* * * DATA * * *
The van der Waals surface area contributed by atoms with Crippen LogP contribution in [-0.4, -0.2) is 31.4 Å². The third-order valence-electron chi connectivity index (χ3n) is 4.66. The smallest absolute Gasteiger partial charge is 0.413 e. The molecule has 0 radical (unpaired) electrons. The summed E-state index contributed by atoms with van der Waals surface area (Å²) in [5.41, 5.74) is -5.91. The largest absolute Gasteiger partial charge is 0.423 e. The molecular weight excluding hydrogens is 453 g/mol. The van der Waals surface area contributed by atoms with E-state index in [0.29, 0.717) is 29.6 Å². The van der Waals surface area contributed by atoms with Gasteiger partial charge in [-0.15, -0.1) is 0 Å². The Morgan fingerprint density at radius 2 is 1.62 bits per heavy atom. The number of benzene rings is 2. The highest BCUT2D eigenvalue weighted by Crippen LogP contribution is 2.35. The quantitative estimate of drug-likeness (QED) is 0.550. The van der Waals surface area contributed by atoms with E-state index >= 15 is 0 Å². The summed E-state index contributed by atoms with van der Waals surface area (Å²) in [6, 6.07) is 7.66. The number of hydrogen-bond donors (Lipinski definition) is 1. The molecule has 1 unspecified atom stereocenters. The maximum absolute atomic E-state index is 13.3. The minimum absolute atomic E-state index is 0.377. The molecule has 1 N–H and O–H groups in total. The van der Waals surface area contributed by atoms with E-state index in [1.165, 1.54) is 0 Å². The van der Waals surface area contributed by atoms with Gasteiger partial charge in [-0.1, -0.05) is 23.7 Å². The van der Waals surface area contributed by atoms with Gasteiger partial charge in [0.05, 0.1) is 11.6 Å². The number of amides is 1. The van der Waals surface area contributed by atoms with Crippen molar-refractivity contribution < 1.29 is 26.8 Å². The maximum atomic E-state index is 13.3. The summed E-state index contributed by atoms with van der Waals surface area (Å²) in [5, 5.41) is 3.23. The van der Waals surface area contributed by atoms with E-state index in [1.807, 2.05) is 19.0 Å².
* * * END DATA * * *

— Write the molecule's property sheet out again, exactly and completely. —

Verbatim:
The van der Waals surface area contributed by atoms with Crippen LogP contribution in [-0.4, -0.2) is 31.4 Å². The third-order valence-electron chi connectivity index (χ3n) is 4.66. The smallest absolute Gasteiger partial charge is 0.413 e. The molecule has 0 radical (unpaired) electrons. The summed E-state index contributed by atoms with van der Waals surface area (Å²) in [5.41, 5.74) is -5.91. The largest absolute Gasteiger partial charge is 0.423 e. The molecular weight excluding hydrogens is 453 g/mol. The van der Waals surface area contributed by atoms with E-state index in [0.29, 0.717) is 29.6 Å². The van der Waals surface area contributed by atoms with Gasteiger partial charge in [-0.15, -0.1) is 0 Å². The Morgan fingerprint density at radius 2 is 1.62 bits per heavy atom. The number of benzene rings is 2. The highest BCUT2D eigenvalue weighted by Crippen LogP contribution is 2.35. The quantitative estimate of drug-likeness (QED) is 0.550. The van der Waals surface area contributed by atoms with E-state index >= 15 is 0 Å². The summed E-state index contributed by atoms with van der Waals surface area (Å²) in [6, 6.07) is 7.66. The number of hydrogen-bond donors (Lipinski definition) is 1. The molecule has 1 unspecified atom stereocenters. The maximum absolute atomic E-state index is 13.3. The minimum absolute atomic E-state index is 0.377. The molecule has 1 N–H and O–H groups in total. The van der Waals surface area contributed by atoms with E-state index in [1.165, 1.54) is 0 Å². The van der Waals surface area contributed by atoms with Gasteiger partial charge in [-0.1, -0.05) is 23.7 Å². The van der Waals surface area contributed by atoms with Gasteiger partial charge in [0.05, 0.1) is 11.6 Å². The number of amides is 1. The van der Waals surface area contributed by atoms with Crippen molar-refractivity contribution < 1.29 is 26.8 Å². The maximum atomic E-state index is 13.3. The summed E-state index contributed by atoms with van der Waals surface area (Å²) in [5, 5.41) is 3.23. The van der Waals surface area contributed by atoms with E-state index in [1.807, 2.05) is 19.0 Å².